Chemical evolution during gas-rich galaxy interactions Article - Octobre 2011

Josefa Perez, Leo Michel-Dansac, Patricia B. Tissera

Josefa Perez, Leo Michel-Dansac, Patricia B. Tissera, « Chemical evolution during gas-rich galaxy interactions  », Monthly Notices of the Royal Astronomical Society, octobre 2011, pp. 580-590. ISSN 0035-8711

Abstract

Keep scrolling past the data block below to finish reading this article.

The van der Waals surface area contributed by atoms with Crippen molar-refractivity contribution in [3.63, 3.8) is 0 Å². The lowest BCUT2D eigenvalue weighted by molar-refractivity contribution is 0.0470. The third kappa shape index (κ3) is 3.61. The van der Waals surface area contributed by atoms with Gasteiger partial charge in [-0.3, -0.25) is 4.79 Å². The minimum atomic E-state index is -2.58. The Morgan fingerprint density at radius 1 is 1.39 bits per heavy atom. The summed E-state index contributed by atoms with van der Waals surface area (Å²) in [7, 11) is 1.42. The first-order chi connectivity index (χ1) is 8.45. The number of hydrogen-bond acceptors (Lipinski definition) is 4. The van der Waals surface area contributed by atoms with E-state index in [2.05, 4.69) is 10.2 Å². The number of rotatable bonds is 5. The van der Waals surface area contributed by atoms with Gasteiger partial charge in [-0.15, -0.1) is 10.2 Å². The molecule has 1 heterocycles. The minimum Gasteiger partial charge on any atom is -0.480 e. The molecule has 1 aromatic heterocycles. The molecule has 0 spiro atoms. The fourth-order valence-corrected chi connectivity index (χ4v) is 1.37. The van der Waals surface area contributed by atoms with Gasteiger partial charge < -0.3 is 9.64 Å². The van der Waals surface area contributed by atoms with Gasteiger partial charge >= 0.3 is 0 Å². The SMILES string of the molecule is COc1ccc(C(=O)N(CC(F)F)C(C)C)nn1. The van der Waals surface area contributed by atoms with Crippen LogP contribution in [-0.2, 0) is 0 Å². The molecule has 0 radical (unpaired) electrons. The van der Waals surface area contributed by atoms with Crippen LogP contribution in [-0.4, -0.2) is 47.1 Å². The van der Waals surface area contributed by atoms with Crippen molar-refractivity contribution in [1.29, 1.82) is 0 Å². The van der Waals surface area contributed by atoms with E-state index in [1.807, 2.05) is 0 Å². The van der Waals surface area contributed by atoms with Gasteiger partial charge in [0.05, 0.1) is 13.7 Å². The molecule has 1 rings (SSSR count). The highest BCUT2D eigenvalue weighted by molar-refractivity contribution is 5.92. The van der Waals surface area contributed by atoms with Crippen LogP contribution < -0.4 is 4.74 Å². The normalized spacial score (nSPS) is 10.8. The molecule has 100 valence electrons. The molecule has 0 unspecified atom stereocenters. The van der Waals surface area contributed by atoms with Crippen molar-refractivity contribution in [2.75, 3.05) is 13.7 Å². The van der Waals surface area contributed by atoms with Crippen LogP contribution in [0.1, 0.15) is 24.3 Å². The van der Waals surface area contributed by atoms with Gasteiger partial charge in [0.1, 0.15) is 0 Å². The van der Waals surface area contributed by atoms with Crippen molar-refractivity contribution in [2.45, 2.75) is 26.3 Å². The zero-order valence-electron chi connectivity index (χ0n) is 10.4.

We perform and analyse a set of galaxy interactions performed by using a self-consistent chemo-hydrodynamical model which includes star formation, supernova (SN) feedback and chemical evolution. In agreement with previous works, we find that tidally induced low-metallicity gas inflows dilute the central oxygen abundance and contribute to the flattening of the metallicity gradients. The tidally induced inflows trigger starbursts which increase the impact of Type II supernova (SN II) feedback injecting new chemical elements and driving galactic winds which modulate the metallicity distribution. Although α-enhancement in the central regions is detected as a result of the induced starbursts in agreement with previous works, our simulations suggest that this parameter can only provide a timing of the first pericentre mainly for non-retrograde encounters. In order to reproduce wet major mergers at low and high redshifts, we have run simulations with respectively 20 and 50 per cent of the disc in the form of gas. We find that the more gas-rich encounters behave similarly to the less rich ones, between the first and second pericentre, where low-metallicity gas inflows are triggered. However, the higher strength of the inflows triggered in the more gas-rich interactions produces larger metal dilution factors, which are modulated afterwards by the new chemical production by SN. We find that the more gas-rich interaction develops violent and clumpy star formation triggered by local instabilities all over the disc before the first pericentre, so that if these galaxies were observed at these early stages where no important tidally induced inflows have been able to be developed yet, they would tend to show an excess of oxygen. We find a global mean correlation of both the central abundances and the gradients with the strength of the star formation activity. However, the correlations are affected by orbital parameters, gas inflows and outflows, suggesting that it might be difficult to determine it from observations. Overall, our findings show that a consistent description of the gas dynamics and stellar evolution along the interactions is necessary to assess their effects on the chemical properties of the interstellar medium.

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